Last Updated: February 25, 2016
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560
· geetotes

The Case of the Bad MapReduce

I dabbed the sweat from my brow with the stack of deli napkins left over from eating in front of my terminal. The power company had cut the electricity two weeks ago due to non-payment, leaving me with no A/C right in the middle of a heat wave. Things were slow for a code detective like myself; I had even taken to crawling the local newspaper ads for *shudder* wordpress cases.

Then, a knock on my door. I peered through the frosted glass trying to see if it was a client or a bill collector. But she opened the door too fast for me to come to a conclusion.

In walked the most gorgeous dame I've ever laid my eyes on. This was no bill collector; I could tell from her well-toned fingers and soft hand she had spend a lifetime on the home row. Her bright, curious eyes examined me from behind her thick glasses; the glasses being no doubt a result of many weekends digging through the internals of FreeBSD.

"How can I help you?" I asked while sizing her up for how much I could charge. While my reptilian brain went to thoughts of a relationship -- flirty texts accidentally ended with :wq due to vim-ified muscle memory, heated debates about the differences between Federation replicator and transporter technology -- my business brain started sizing her up for how much I could charge. Hot or not, I still had no A/C.

"I'm having trouble with Backbone.fetch(). I come from kernel programming-land, so I'm not too familiar with this web stuff, which I why I came to you." she said.

I had dealt with Backbone.fetch() before. An often misunderstood and abused method, my case file on Backbone.fetch() was a couple of inches thick.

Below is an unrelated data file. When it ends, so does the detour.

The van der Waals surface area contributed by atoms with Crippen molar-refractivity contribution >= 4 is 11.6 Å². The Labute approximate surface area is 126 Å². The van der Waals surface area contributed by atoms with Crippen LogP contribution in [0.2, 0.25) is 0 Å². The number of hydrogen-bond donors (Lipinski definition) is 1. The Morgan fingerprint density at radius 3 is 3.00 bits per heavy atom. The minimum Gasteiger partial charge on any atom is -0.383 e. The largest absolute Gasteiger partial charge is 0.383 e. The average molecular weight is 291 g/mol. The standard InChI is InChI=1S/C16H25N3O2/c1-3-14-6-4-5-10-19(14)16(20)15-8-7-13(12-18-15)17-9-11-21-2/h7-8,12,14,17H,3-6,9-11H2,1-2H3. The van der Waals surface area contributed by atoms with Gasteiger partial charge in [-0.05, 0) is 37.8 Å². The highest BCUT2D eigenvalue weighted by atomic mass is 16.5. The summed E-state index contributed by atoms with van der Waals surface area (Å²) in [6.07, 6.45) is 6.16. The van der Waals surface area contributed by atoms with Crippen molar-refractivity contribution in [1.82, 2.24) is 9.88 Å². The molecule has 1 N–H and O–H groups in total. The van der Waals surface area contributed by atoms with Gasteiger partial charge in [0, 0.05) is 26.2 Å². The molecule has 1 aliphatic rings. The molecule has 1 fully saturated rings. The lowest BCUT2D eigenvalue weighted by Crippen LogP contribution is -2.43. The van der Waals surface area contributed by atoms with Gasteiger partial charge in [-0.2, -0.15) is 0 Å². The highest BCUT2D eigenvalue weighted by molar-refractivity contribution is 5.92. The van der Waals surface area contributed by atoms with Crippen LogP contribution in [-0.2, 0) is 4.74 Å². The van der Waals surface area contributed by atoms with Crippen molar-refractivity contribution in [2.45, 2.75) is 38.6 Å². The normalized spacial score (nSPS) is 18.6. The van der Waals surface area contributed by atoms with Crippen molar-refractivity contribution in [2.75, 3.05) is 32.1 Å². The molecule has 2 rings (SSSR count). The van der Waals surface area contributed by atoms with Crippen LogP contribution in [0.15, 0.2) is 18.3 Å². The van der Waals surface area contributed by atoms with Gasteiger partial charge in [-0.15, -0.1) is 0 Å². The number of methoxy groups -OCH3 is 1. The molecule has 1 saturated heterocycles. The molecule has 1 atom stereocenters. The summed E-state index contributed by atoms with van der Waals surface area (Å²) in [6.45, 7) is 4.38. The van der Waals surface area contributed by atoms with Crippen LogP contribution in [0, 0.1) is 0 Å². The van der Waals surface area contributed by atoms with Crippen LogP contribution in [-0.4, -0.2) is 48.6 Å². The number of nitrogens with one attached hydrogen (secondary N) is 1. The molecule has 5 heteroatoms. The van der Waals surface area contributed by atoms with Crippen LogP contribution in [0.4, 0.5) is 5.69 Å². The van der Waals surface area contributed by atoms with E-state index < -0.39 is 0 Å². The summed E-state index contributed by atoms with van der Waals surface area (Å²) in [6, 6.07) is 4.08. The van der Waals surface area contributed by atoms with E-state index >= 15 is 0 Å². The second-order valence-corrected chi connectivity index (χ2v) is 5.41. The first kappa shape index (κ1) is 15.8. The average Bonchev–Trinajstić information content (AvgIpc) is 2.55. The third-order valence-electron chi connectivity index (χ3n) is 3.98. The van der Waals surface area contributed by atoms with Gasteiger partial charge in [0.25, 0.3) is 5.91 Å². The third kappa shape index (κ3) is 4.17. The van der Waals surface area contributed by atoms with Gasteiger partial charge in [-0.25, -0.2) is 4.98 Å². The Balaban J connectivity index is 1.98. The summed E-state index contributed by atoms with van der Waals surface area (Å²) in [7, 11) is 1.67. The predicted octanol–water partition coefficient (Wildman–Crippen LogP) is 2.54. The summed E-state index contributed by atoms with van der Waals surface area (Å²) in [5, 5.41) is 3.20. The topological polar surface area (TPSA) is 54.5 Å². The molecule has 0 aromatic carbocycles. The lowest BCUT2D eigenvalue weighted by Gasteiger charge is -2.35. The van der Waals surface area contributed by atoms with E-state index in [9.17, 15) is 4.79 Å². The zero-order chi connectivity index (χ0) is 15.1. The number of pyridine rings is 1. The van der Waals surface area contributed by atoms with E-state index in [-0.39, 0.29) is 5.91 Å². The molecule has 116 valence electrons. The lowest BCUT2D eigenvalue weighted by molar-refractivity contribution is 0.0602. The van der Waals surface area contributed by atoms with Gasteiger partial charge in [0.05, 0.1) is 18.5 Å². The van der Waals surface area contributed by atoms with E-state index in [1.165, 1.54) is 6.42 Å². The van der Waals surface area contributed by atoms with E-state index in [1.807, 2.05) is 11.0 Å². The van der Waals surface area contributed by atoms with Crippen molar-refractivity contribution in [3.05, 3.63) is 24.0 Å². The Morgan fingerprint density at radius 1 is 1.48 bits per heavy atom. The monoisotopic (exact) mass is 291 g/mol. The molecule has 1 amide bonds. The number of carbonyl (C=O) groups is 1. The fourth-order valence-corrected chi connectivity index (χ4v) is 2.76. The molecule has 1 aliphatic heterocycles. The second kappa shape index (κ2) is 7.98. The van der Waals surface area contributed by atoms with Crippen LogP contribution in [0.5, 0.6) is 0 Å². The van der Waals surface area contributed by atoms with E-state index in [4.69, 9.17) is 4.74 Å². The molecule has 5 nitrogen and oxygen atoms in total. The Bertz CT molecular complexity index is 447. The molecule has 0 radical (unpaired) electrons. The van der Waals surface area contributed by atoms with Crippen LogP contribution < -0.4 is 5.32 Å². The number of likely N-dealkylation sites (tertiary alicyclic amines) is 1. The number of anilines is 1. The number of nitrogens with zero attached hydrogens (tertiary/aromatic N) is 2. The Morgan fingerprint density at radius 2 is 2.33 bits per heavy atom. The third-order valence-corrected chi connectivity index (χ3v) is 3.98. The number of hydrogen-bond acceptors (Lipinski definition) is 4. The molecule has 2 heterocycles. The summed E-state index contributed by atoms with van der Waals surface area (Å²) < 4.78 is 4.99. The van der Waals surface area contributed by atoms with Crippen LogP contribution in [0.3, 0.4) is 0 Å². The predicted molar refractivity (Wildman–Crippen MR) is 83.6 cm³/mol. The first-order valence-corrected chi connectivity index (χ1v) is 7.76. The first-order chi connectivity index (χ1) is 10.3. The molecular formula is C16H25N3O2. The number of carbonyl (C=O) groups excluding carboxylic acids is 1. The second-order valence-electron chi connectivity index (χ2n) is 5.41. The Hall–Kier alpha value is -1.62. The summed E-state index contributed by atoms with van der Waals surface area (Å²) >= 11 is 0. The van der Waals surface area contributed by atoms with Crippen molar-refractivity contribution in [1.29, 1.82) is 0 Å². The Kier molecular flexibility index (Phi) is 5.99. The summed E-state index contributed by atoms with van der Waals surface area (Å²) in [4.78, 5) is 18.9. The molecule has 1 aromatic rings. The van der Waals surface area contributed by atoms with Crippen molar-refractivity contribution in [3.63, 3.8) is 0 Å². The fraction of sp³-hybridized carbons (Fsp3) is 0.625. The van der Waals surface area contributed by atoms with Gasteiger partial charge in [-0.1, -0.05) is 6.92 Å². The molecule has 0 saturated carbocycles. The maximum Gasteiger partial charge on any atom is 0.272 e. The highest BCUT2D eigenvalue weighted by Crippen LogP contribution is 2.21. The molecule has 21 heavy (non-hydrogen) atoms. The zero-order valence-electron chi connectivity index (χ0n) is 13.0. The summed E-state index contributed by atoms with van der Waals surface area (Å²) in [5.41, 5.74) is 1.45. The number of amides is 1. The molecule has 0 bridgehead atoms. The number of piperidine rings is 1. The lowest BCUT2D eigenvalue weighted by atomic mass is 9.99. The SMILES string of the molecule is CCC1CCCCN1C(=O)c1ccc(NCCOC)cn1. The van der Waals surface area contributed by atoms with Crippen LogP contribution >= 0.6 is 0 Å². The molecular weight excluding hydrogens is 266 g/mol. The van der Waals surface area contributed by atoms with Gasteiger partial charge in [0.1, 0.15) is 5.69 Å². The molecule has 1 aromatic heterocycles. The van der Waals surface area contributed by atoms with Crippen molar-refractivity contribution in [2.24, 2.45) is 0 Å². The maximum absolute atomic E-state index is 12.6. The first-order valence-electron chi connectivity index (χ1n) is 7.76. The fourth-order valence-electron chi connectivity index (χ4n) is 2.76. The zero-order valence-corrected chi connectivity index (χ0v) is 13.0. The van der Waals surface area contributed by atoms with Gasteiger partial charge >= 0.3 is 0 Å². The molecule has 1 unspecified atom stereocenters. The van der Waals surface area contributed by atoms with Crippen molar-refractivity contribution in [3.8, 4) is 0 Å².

"Can you tell me more?" I asked. Trying to pull off a cool, nonchalant attitude, I leaned back in my office chair.

"Well, Backbone.fetch() isn't always triggering the 'reset' event. I'm fetching a collection"

Damn, this would be a simple case. My dreams of high billings floated away. I suggested we attache some debugging to the instance of the collection:

@DameCollection.fetch(
  success: (xhr, textStatus) ->
    console.log(textStatus)
  error: (m, r) ->
    console.log('error')
    console.log(r.responseText)

"Wow, this is helpful! Thanks Detective GeeTotes!" she said, flashing a winning smile.

She hit refresh on the browser, and the responseText was a bunch of JSON.

"That's weird" I said, giving the JSON a quick look. "It looks well formed to me. But let's double check".

When I copied and pasted the JSON from Chrome's debugger into http://jsonlint.com/, I couldn't help but notice she wasn't running a traditional window manager. She was a xmonad babe.

JsonLint returned an error... there was a NaN in the JSON. I pointed to the screen.

"Well, there's you're problem. Invalid Json, so success never fires, and nor does reset".

"NaN? But I'm checking for that in my MapReduce -- I'm using MapReduce to generate the JSON for Backbone."

I asked to see the MapReduce. Now that MapReduce was involved, this could prove to be a particularly finicky bug. MapReduce is always a pain to debug, especially when you're dealing with thousands of records.

She opened the map reduce and showed me a snippet.

var averageScore = Math.ceil(score / totalScore);

"Ahh" I said, pointing to the screen. "There's you're problem. $20 bucks says somewhere during the MapReduce there's a division by 0".

She smacked her forehead. "Of course! How would I check for NaN?"

I told her about the uniqueness of NaN in javascript, and how it doesn't evaluate to true or false in control statements. Then I showed her the isNaN() built-in javascript method.

var averageScore = Math.ceil(score / totalScore);
if(isNaN(averageScore))
   averageScore = 0;

After that, the MapReduce worked perfectly.

"Detective GeeTotes, you're amazing!"

"Thanks." I grinned sheepishly, not wanting to spoil this moment by talking about my bill. Then, thinking back to her window manager:

"So, um, you like Haskell?"

THE END